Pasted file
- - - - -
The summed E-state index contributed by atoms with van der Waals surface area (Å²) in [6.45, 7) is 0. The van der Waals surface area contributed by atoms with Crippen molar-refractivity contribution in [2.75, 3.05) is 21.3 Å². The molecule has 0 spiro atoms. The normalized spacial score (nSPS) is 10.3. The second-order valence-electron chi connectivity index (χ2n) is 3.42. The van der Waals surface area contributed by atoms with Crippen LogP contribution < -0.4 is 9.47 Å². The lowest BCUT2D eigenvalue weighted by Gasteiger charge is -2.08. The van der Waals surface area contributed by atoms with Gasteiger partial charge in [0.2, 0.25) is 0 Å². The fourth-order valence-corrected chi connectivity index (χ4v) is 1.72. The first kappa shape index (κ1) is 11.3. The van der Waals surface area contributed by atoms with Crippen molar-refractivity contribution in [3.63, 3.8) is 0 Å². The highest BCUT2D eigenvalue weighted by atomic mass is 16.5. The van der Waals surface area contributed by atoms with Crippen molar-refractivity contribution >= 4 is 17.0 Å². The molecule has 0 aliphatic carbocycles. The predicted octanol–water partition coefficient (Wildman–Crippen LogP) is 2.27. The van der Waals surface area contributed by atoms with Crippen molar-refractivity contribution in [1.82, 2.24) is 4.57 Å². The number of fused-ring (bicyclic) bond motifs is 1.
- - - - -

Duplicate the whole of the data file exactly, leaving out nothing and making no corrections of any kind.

The summed E-state index contributed by atoms with van der Waals surface area (Å²) in [6.45, 7) is 0. The van der Waals surface area contributed by atoms with Crippen molar-refractivity contribution in [2.75, 3.05) is 21.3 Å². The molecule has 0 spiro atoms. The normalized spacial score (nSPS) is 10.3. The second-order valence-electron chi connectivity index (χ2n) is 3.42. The van der Waals surface area contributed by atoms with Crippen LogP contribution < -0.4 is 9.47 Å². The lowest BCUT2D eigenvalue weighted by Gasteiger charge is -2.08. The van der Waals surface area contributed by atoms with Gasteiger partial charge in [0.2, 0.25) is 0 Å². The fourth-order valence-corrected chi connectivity index (χ4v) is 1.72. The first kappa shape index (κ1) is 11.3. The van der Waals surface area contributed by atoms with Crippen molar-refractivity contribution in [3.63, 3.8) is 0 Å². The highest BCUT2D eigenvalue weighted by atomic mass is 16.5. The van der Waals surface area contributed by atoms with Crippen molar-refractivity contribution >= 4 is 17.0 Å². The molecule has 0 aliphatic carbocycles. The predicted octanol–water partition coefficient (Wildman–Crippen LogP) is 2.27. The van der Waals surface area contributed by atoms with Crippen molar-refractivity contribution in [1.82, 2.24) is 4.57 Å². The number of fused-ring (bicyclic) bond motifs is 1.